Methods Up    Down

The study was carried out at the Yaoundé Teaching Hospital (CHUY). It was approved by the Institutional Committee for Research Ethics (CIER) of the Faculty of Medicine and Biomedical Sciences (FMSB) of the University of Yaounde I. We received research authorization from the CHUY and we obtained informed consent from each participant. In the study we included hypertensive subjects aged 18 to 60 years, not taking antihypertensive drugs and clinically healthy normotensive patients who were matched to the hypertensives by age and sex with a ratio of 1:1. Patients with a history of heart disease, chronic obstructive pulmonary disease, chronic kidney disease and peripheral neuropathy, pregnant women, subjects with grade 3 HA (PA ≥ 180/110) and those with signs of Secondary HTA were excluded. Age, gender and background were recorded during the interview. The weight was measured using an electronic weighing scale with an accuracy of 100 grams (OMRON® HN289) and the size was measured with a gauge to the nearest centimeter. Body mass index (BMI) was calculated by making the weight ratio on the square of the height. Blood pressure was measured using automatic tensiometers (OMRON® M2 Basic and M3). We also looked for physical signs that could lead to secondary hypertension. The vascular reactivity was measured by the cold test with cold water. After a rest period of 15 minutes in supine position, BP was measured three times with a one-minute interval. The average of these three measures was considered the basic BP. Then the temperature of the water was measured (3-6°C) and the subject was invited to immerse his left hand to the wrist for 60 seconds. BP was measured at 60 seconds of immersion after which the subject could extract his hand. Finally, BP was measured every minute for 4 minutes after hand extraction. Vascular hyperreactivity was defined as an increase in SAD > 20 mm Hg and/or PAD > 15 mm Hg. Statistical analyzes were performed using Statistical Package for Social Sciences (SPSS) version 20.0. Khi2, Fisher and logistic regression tests were used to measure the association between qualitative variables. The Pearson correlation was used to measure the association between the quantitative variables. The Man-Whitney and Wilcoxon signed rows tests were used for median comparison. The threshold of statistical significance was p < 0.05.

 

 

Results Up    Down

All 31 hypertensive subjects and 31 normotensive subjects participated in this study. Table 1 shows the basic clinical characteristics of hypertensive and normotensive patients. Weight, BMI, SBP, DBP, MBP and the FC were significantly higher in hypertensive compared to normotensive. The magnitude of increase in BP during the cold test was higher in hypertensive patients (Table 2). Of the hypertensive patients, 77.4% had vascular hyperreactivity versus 51.6% in normotensive patients. There was a positive correlation (r = 0.40, p = 0.03) between systolic reactivity and BMI in normotensive patients (Figure 1) but no correlation (r = 0.07, p = 0.72) in hypertensive patients. The medians of BP in resting and BMI (SBP = 119 mm Hg versus 116 mm Hg, DPB = 76 mm Hg versus 74 mm Hg, BMI = 28.66 kg / m2 against 26.54 kg / m2; P < 0.05) were higher in responders compared to non-responders in the normotensive group. Age > 45 years (1.15 (0.20 - 6.71); P = 0.87), female sex (3.07 (0.47 - 20.05); P = 0.24), obesity (1.90 (0.23 - 15.71); P = 0.55) and family history of HBP (3.73 (0.70 - 19.99); P = 0.12) appeared to be associated with vascular hyperreactivity in normotensive patients. This was not the case in hypertensive patients. There was a significant association between vascular hyperreactivity and hypertension ( (3.21 (1.07 - 9.63); P = 0.03).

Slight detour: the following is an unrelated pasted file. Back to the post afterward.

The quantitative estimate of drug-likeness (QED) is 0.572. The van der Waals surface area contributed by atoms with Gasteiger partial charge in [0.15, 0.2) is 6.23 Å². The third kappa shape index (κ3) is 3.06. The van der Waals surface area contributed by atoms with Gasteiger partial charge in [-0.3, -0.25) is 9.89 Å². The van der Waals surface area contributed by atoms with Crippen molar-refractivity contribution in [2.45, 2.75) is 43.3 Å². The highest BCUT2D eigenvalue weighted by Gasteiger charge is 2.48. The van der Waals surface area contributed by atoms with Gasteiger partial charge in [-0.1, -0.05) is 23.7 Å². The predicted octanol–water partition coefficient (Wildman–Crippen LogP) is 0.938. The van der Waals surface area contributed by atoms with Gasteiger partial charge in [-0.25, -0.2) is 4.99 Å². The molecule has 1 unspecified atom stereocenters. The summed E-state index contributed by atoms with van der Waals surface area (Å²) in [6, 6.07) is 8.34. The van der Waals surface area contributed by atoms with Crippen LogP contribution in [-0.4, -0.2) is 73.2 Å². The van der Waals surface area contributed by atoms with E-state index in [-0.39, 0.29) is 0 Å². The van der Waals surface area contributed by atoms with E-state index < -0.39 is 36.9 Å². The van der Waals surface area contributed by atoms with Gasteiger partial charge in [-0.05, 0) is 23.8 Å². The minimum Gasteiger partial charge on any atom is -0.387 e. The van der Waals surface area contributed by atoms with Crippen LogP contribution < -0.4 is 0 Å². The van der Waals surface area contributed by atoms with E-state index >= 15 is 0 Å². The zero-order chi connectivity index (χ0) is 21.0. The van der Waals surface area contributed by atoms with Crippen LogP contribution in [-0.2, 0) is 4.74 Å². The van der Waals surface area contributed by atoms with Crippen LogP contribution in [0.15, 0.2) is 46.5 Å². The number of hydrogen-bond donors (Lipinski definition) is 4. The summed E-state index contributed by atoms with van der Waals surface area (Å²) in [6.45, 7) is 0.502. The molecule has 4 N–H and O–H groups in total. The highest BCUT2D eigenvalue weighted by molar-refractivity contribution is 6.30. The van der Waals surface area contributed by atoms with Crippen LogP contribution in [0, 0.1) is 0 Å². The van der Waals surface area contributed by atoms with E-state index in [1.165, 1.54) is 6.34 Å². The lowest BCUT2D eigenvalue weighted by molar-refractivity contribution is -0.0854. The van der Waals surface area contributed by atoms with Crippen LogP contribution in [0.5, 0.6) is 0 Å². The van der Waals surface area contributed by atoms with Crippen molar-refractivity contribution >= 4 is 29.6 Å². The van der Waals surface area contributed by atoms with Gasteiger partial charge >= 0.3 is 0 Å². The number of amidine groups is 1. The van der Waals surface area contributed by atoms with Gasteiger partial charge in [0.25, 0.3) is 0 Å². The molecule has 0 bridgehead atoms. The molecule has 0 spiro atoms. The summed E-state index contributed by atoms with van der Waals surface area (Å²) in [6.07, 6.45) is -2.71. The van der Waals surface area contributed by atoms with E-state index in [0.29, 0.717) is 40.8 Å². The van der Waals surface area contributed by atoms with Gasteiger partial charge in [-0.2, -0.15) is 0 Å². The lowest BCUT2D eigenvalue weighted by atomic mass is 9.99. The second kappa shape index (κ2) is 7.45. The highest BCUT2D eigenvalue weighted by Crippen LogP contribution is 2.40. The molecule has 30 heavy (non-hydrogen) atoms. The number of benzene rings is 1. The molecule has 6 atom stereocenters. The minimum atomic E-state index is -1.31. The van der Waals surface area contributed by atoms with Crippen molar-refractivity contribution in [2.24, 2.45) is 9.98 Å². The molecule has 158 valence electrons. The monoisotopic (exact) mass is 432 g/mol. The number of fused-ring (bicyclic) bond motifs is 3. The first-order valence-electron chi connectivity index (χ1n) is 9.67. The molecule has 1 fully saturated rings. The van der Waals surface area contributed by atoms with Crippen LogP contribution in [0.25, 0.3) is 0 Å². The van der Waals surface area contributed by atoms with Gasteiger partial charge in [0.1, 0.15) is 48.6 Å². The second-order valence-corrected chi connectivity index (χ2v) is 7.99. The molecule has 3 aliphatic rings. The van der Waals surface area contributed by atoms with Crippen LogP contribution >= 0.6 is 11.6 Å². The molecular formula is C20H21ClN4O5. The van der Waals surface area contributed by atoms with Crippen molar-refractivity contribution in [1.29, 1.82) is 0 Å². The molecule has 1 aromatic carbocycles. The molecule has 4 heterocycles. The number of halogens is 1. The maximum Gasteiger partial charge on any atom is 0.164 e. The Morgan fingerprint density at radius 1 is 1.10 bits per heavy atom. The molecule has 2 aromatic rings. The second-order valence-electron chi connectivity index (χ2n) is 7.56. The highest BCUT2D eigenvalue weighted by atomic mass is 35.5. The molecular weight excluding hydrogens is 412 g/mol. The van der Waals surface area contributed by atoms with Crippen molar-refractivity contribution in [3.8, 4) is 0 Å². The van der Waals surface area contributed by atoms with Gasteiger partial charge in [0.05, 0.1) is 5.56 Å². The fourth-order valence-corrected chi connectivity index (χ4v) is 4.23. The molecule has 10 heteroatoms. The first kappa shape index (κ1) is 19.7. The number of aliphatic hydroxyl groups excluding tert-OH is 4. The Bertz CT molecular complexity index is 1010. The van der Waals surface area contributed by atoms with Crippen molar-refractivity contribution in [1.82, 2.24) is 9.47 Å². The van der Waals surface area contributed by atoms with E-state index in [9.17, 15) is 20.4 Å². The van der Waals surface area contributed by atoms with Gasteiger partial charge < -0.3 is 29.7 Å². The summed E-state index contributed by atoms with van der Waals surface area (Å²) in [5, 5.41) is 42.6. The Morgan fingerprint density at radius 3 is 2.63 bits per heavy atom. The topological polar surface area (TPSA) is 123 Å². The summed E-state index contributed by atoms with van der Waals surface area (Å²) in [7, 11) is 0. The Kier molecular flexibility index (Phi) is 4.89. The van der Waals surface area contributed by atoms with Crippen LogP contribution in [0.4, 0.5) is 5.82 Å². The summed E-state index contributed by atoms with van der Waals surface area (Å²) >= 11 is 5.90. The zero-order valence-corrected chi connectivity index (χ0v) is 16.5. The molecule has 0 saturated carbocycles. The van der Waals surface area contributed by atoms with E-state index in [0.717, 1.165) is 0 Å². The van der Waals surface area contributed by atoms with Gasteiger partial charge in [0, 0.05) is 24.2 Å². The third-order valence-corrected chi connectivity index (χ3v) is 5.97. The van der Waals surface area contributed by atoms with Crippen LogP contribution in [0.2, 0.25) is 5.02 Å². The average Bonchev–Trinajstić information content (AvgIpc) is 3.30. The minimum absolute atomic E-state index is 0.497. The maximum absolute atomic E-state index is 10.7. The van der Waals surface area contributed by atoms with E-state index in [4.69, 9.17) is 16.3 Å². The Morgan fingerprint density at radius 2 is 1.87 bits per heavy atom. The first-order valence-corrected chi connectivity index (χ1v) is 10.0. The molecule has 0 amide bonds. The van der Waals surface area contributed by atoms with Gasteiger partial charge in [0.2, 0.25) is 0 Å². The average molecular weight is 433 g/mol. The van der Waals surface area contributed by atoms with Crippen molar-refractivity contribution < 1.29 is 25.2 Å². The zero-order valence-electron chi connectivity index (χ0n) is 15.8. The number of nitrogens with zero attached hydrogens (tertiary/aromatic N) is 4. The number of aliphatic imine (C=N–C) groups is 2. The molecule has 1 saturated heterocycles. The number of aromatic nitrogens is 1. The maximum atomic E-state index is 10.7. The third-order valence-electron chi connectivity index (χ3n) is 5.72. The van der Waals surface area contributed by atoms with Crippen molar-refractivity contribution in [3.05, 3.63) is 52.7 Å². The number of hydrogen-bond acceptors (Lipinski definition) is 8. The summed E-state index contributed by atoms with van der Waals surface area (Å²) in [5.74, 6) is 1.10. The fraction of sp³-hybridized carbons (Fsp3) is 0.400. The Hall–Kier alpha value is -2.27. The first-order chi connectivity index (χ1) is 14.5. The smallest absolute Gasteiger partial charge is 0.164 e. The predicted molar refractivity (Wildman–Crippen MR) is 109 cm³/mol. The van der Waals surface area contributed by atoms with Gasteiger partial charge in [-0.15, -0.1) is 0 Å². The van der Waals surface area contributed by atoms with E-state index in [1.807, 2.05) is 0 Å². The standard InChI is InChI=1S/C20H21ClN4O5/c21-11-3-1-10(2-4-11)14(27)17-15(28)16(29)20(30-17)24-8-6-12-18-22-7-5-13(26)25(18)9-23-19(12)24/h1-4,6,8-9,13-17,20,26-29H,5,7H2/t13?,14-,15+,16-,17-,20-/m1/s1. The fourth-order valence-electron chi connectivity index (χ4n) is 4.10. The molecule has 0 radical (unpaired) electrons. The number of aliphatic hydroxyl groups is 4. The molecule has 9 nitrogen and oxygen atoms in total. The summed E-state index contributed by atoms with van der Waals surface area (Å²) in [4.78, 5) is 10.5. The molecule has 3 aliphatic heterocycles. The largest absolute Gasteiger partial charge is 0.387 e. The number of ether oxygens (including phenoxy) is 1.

Discussion Up    Down

Explaining the fact that the race, the average age of participants in our study was 45 ± 9 years and 42 ± 9 years, respectively, in hypertensive and normotensive patients, is consistent with Benetos and Safar in France in 1991 and Elias et al in Nigeria in 2015 [8, 11]. As expected, SBP, DBP and MBP as well as heart rate were significantly higher in hypertensive than normotensive as reported by other authors [8, 11, 12]. In this study, weight and BMI were also significantly higher in hypertensive patients than in normotensive patients. This is consistent with the results of Elias et al in Nigeria but is contrary to those of Benetos and Safar and Laflèche et al in France [8, 11, 12]. This could be explained by the fact that the prevalence of hypertension and obesity is higher in Africa than in Europe and by the geographical superposition of these two conditions. Kingue et al found a prevalence of obesity of 23.5% in Cameroon in 2015, while Matta et al found a prevalence of obesity of 15.7% in France in 2016 [2, 13]. In our study, SBP, DBP and HR increased significantly during the cold test. The amplitude of increase in SBP and DBP but not in HR was higher in hypertensive than in normotensive corroborating the data in the literature [8, 11]. However, the amplitude of increase in blood pressure and HR during the cold test was higher in our population compared with those obtained by Drummond in Australia, Benetos and Safar and Laflèche et al in France [8, 12 , 14]. A more pronounced hyperactivity of the sympathetic system and a more marked vascular reactivity in the cold test in black may explain these results [10, 15]. We found that 77.4% of hypertensive patients had vascular hyperreactivity compared to 51.6% of normotensive patients. This is consistent with Hagbe et al's 1994 results in Cameroon, which found 72% vascular hyperreactivity in hypertensive patients versus 50% in normotensive patients [16] and shows that vascular reactivity to the cold test is a stable phenomenon within the same population.